duckfiasco wrote:Since about Saturday, I've been struggling to accept the efficacy of any Buddhist practice.
I sometimes doubt enlightenment is possible for me or anyone else, aside from the most devoted practitioners and teachers. They seem to be onto something. The average person? Not so much. Someone on here posted a list of like 20 complex meditations to master before even thinking about enlightenment.
Well, enlightenment doesn't actually exist. But degrees of enlightenment exist to the extent that they function in your life. From another perspective enlightenment exists as the culmination of complete purification of all defilements and complete perfection of all positive qualities.
So - is it possible for someone to eliminate some defilement? Let's say some long standing thing that they have expressed in their behavior. Like hatred toward a being? It's pretty tough actually but if you examine yourself closely you will find that you can in fact eliminate that defilement. Then is it possible to perfect positive qualities. Again if you examine yourself closely you will see that it is possible to perfect some positive qualities - like kindness and compassion for example (perfect them in the sense of deepening them and then discovering that you can always deepen them).
This is exactly the point that many westerners give up on as a result of conditioning. They adhere to the view that positive states of mind are transient phenomena because they also experience negative mindstates. Like when my parents told me about Ben Franklin's attempts to perfect himself, something he eventually gave up on and declared impossible. But in fact it is possible.
And beyond that it is possible to actually experience the nature of mind directly. So before this happens, you basically have to rely on others telling you that it can happen. And our primary guide on this matter is Shakyamuni Buddha.
From a Tibetan Buddhist POV all you need to do is to work on perfecting compassion and then everything else will eventually come along as well.
I've had troubles with specific defilements before, and the solution given at the local Zen place was just to sit, sit, sit. Sit like a statue, the bird that just crapped on your head is beyond concepts.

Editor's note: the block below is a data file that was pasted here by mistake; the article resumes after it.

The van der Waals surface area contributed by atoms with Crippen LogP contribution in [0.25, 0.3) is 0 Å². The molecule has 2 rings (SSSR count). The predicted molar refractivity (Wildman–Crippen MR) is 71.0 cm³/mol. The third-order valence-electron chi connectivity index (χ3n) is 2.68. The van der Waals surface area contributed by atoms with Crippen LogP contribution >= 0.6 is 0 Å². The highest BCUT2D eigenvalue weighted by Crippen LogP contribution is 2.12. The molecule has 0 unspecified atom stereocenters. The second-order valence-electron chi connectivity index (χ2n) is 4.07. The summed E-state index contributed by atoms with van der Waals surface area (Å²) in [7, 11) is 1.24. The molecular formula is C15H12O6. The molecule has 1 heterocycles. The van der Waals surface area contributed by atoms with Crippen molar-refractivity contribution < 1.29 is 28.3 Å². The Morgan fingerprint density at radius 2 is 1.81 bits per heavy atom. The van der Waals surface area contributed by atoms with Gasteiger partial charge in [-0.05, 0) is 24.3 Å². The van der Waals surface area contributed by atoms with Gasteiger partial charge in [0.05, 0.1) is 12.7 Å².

Everyone has problems with defilements. But over time they can be reduced and eliminated.
However even in Zen sitting like a statue is not correct (not if you are actually sitting like a statue). Sitting is the primary practice but it is not the only way to deal with things. Where do these defilements come from? Where do they go? What triggers them?
As I deal with an undesirable and prolonged home situation and a crumbling marriage, I see Buddhism as not really helping me in everyday life and not really helping anyone else immediately around me, either.
There are no securities. This is one of the facts of samsara. Everything always changes and life as experienced may not be what we want. Things are especially difficult now for various reasons. However, what happens when we deliberately decide to practice lovingkindness and compassion? How does that change our reality?
Since we're on pointless questions, long term? Paradoxically hope for enlightenment but give up hope of anything; let's set a goal to draw you in, then say the goal doesn't matter.
If you can be compassionate for one instant then you are behaving as a Buddha for one instant. You may not have the wisdom side or the action side just yet but you have manifested compassion. Then keep doing that each instant. So actually manifesting compassion is wisdom. Manifesting compassion is enlightenment. The reason we don't call it enlightenment is because you can turn away from manifesting compassion. When you can't turn away from manifesting compassion then you are much closer to Buddhahood (and in fact would be a real Bodhisattva). The same is true for all of the perfections (the six perfections of the Northen School: generosity, morality, patience, diligence, meditation/concentration and wisdom or for the ten perfections of the Southern School: generosity, morality, renunciation, wisdom, dilligence, patience, truthfulness, determination, lovinglkindness and equanimity) or the four so-called immeasurables: lovingkindness, compassion, sympathetic joy, and equanimity.
And short term, this weird emotionless gulf and tangible alienation from people around me, whatever my actual feelings towards them may be.
Don't be alienated from others.
There's this undercurrent that it's always just your fault ...
Fault and the rest is irrelevant. As it says in the opening chapter of the Dharmapada/Dhammapada "our life is the life of our mind". We are the result of what we have previously thought and done. So we change our future by changing our mind. This can take time in some cases.
But you wouldn't give a flu vaccine to a person already suffering from pneumonia.
But you would take care of them in the way that they needed.
Pema Chödrön says to use the raw energy of doubt, fear, anger, etc. to reconnect with our soft spot and see the ways we protect ourselves. That sounds like a bunch of mumbo jumbo
Okay, but she's talking to a lot of touchy-feely people and you're not there (at least not right now).
But we do use negative emotions and behaviors to try to protect ourselves.
At least it seems the Christians I know act spontaneously out of love and charity. The kindest people I've met have been at churches, not at Buddhist centers.
Yes, Buddhism has attracted a lot of people who seem to like to disengage from others. This is the wrong way to go. But overtime, they realise it and change.
Is there such a thing as not being cut out for Buddhism?
I want to say no but the teachings actually say yes. There are people for whom Buddhism is not the best spiritual medicine.